clock menu more-arrow no yes mobile

Filed under:

The Inquisition: Riding the Storm Out with Rumble in the Garden

After a one-day hiatus, YOUR Marquette Golden Eagles return to the Bradley Center to face the suddenly-frisky Red Storm of St. John's.  To get you ready for the 8:00 p.m. contest, we traded questions with SBN's tremendous St. John's blog, Rumble In The Garden.  RITG is the newest horse in SBN's stable of Big East blogs, but Pico is no spring chicken (have I mixed enough farm metaphors yet?) when it comes to blogging: he's been running the excellent East Coast Bias site for years, and, if Pico's work isn't part of your daily reading, you should remedy that issue post-haste.

Our answers to Pico's questions are here.

Storm a-comin' -- let's go!

Anonymous Eagle: Can you try to figure out which St. John's team is coming to Milwaukee on Tuesday: the one who lost to Fordham, or the one who thumped Duke? I need to know how much antacid to pack before I leave my house.

Rumble in the Garden: I hear it's the one that thumped Duke. Fordham was an awfully long time ago, and the staff was trying to install an aggressive attack... and at that game, boy they were aggressive. So aggressive they didn't play very good defense and took bad, quick shots. I look at how Fordham is continuing a tradition of losing, and I wonder more and more how that really happened. Craziness.

AE: How's the first year of the Lav Experience been? What'd you think of the hire before the season? Have your feelings changed at all as the year's played out?

RITG: The Lavin experience has been pretty solid. I think many folks don't realize that they're going to be popping antacids (as you will be, apparently!) in the coming years. Lavin, I think, loves to teach and tinker. Some coaches hit on what they want to do/ can do with their team early in the season. Many - if not most - don't, and Lavin is in that second camp.

But then he talks about it in a stream of consciousness manner that could make a person think that he's making things up on the fly. I don't think he is. I think Bob Huggins, for example, has been just trying different things to get an acceptable performance out of his team; I think Rick Pitino does it every year.

Before the season I was cautiously optimistic and spent some time delving into the data (links - a couple of long posts on Lavin's negatives and and past and given the mediocrity that had come before... I tried to stay positive with the previous coaching staff, but they had proven that they were never going to produce a real winner.

I might have expected a little less volatility, but this is around or slightly more than what I expected this year.

AE: The most pleasant surprise for St. John's this year has been _____. The biggest disappointment has been _______.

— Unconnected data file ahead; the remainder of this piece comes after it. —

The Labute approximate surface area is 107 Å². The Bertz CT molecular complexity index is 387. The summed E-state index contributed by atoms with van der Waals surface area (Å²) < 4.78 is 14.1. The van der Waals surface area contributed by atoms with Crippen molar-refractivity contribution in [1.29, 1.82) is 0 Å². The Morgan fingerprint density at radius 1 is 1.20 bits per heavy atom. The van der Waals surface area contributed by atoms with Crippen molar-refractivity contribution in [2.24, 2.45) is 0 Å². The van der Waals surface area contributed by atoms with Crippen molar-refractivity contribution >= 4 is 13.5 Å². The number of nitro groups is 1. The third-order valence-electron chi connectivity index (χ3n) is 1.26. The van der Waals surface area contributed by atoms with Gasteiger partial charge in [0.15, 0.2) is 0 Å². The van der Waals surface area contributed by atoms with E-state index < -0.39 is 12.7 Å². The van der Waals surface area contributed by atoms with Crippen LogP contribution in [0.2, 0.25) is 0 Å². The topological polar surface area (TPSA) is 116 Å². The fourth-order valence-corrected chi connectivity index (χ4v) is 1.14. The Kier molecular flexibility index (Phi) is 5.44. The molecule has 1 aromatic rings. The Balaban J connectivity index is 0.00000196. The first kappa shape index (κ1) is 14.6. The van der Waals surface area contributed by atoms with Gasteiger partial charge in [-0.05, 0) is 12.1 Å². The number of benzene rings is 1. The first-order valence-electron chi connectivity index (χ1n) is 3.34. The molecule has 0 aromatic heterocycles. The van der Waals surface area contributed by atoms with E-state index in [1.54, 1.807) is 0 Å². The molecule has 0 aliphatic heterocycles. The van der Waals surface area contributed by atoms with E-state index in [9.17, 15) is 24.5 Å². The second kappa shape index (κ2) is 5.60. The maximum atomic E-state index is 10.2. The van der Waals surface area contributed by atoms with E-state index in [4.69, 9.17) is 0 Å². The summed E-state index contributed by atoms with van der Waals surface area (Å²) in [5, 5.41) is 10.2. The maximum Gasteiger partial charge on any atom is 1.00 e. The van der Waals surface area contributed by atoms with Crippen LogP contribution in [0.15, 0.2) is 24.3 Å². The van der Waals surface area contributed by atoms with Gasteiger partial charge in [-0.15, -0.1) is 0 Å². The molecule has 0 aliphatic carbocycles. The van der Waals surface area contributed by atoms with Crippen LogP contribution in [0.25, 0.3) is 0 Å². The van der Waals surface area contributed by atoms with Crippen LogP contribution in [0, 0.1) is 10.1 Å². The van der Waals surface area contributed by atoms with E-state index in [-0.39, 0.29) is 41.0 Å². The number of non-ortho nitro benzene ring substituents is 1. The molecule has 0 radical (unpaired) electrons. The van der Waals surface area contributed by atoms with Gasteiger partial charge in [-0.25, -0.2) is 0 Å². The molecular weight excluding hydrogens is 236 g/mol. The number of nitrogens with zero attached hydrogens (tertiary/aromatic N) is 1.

RITG: The most pleasant surprise has been the spacing and passing. Previous Red Storm teams dribbled, and dribbled, and dribbled - but they weren't great ballhandlers. The dribble is much slower than the crisp pass, but the pass is riskier. Still, the Red Storm are having solid success with passing the ball from place to place, moving the ball more quickly. It's nice to watch when it works.

The biggest disappointment might be the way the defense hasn't improved, it's just changed. The previous teams defended slightly better from the field (not enough to make them "good"). The current squad looks to the turnover to power their defense. I have a real aversion to open shots. I grew up with Knicks basketball, and later there was St. John's defense - the physical, East Coast brutality masquerading as hoops. I don't want THAT to happen anymore, but I love seeing things like Majerus' better defenses, or Chris Lowery's defense at Southern Illinois when they went to the Sweet Sixteen in 2007.

AE: Has St. John's used a zone at all this year? What's the Johnnies preferred style of defense?

RITG: Heh.

If you hate zone, don't watch tomorrow's game. You know that "All I Do Is Win" song? Replace "win" with "zone" and you know the Red Storm defense. It's mostly a matchup zone, with attempts to trap ballhandlers. There can be some man to man, depending on the opponent and how often the team gets scored on from the perimeter.

And there will be full court pressure.

AE: Who gets the shot in a close-and-late situation if St. John's is down two? How about if they're down 3?

RITG: Down two, it'll be either Dwight Hardy or Justin Brownlee. Pretty much the same answer if they're down 3. Paris Horne could be lurking on the perimeter; Malik Boothe is craftier than he gets credit for.

AE: Any lingering resentment over the change of the nickname to Red Storm? At Marquette, it seems like there's a sizable contingent of fans who will never recognize the change to Golden Eagles. Has there been a similar experience for St. John's?

RITG: Much like with Marquette, there is some whining (or whinging if you like using that word) about the name change. In Marquette's case, "Warriors" seems pretty innocuous. St. John's could get away with "Redmen," maybe if it wasn't already an offensive name for Native Americans, and if that wasn't compounded with the logo St. John's used with a big-nosed, buck-toothed Native American caricature dribbling a basketball.

I get the nostalgia, but I also get that we live in different times.